By Tazim R. Kassam
In this case, the “covering up” is the absence of reference to Islam/Muslims. The silence is a form of erasure of their experience in the historical narrative post-9/11. Both are processes that hide Islam, in one case through distortion in the other disinterest.
How can creativity, with its wild, aimless fecundity, not overwhelm us, turning us into mere occasions for, or perhaps ciphers of, a cosmic Process which rolls on eternally, producing no true events but only simulacra of itself?
By Tina Beattie
Fragments. That’s all we have. Books have been written, justifications have been offered, blame has been distributed and redistributed, enquiries have been held, heroes have been buried, villains have been executed, prime ministers and presidents have come and gone, and still all we have are fragments, and the rattle of empty words, dry as ash and bones.
As it is, much scholarship associated with political theology has been captured by the same fantasy that animated the 9/11 attacks. It is a very white, very male, very Western fantasy, one that is taken too literally by foreign subjects of American hegemony who have gone astray. There is such a thing as Sovereignty, which can be wielded by a Dictator or embodied in a People or hidden in Capital or represented in Towers. The goal is to defend It, or capture It, or displace It, or pluralize It, or expose It, or destabilize It – or, quintessentially for the academic, interrogate It.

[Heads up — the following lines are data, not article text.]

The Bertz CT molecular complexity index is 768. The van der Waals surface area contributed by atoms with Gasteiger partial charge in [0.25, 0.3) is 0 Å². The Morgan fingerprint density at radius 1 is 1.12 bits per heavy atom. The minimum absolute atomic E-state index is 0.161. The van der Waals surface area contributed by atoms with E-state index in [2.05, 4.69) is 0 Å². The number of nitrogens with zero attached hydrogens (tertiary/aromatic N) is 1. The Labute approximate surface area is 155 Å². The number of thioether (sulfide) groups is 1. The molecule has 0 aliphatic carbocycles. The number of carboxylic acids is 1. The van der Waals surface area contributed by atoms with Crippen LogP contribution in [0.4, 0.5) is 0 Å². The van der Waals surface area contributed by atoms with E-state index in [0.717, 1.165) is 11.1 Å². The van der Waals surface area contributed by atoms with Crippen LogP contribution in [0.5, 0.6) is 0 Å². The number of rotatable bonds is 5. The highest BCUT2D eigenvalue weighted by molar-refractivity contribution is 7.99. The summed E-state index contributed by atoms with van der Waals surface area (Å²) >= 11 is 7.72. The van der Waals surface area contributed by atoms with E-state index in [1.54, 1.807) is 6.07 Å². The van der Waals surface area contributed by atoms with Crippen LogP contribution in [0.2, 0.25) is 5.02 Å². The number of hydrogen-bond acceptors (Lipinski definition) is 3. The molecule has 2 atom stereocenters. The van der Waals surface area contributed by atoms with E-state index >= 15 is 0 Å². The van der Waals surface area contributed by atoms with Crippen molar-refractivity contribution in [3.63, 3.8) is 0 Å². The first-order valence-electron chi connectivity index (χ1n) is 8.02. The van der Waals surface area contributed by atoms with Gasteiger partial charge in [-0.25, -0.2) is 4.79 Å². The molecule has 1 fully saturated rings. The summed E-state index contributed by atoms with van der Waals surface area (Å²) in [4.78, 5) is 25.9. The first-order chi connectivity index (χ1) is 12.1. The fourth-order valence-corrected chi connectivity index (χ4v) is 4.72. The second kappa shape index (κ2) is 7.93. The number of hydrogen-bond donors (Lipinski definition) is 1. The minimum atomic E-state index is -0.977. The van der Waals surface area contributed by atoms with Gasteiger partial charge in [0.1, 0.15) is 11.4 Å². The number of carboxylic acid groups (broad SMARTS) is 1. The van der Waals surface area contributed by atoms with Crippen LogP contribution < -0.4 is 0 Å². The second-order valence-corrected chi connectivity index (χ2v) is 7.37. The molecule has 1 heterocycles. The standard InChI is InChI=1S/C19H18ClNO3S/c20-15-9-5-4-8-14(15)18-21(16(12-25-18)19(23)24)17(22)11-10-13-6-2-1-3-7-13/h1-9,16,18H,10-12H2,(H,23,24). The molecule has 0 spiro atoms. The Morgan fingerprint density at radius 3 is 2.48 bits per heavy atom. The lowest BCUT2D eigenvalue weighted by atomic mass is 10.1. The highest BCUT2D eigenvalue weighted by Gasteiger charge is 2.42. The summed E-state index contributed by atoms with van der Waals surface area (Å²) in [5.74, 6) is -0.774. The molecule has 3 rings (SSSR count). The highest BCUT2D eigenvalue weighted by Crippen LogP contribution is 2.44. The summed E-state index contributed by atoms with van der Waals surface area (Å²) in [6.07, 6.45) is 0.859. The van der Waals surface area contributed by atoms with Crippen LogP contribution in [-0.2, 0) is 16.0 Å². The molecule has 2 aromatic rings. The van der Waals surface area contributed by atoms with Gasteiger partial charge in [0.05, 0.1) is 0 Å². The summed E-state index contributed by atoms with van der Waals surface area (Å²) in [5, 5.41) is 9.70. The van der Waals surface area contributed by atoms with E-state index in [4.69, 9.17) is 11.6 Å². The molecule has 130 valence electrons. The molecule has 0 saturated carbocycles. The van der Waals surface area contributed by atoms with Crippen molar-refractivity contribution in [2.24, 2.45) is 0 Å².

We are in an economic crisis, but we are also in an identity crisis. Who are we? What do we, as a nation, stand for?
Perhaps I am mistaken, but it sure seems that President Obama began his much anticipated jobs speech with a little political theology. In classic civic fashion he could have referred to an economic crisis that has left “millions of Americans jobless,” or “millions of our fellow citizens jobless.” Instead, he referred to an economic crisis that has left “millions of our neighbors jobless.”
While I would not want to deny the political importance of forms, I would add to this analysis the importance of the kinds of spirit or inner drive (desire) which may be astir in them. An essential part of the explanation for the enormity of 9/11 is that the terrorist network responsible for them was not animated by a drive to produce new configurations of value and meaning so much as by a reactionary desire to bring judgment upon forces of modernity which were perceived to be a threat to established (traditional religious) values. The animating spirit of terrorist networks is a spirit of ressentiment.
The attacks of September 11, 2001 on the World Trade Centers and Pentagon threw the debates over the definition of “religion” into a stir. Though religion was obviously a central factor in the events of 9/11, overly phenomenological and essentialist construals of religion were suddenly and starkly at a loss in making sense of how and why.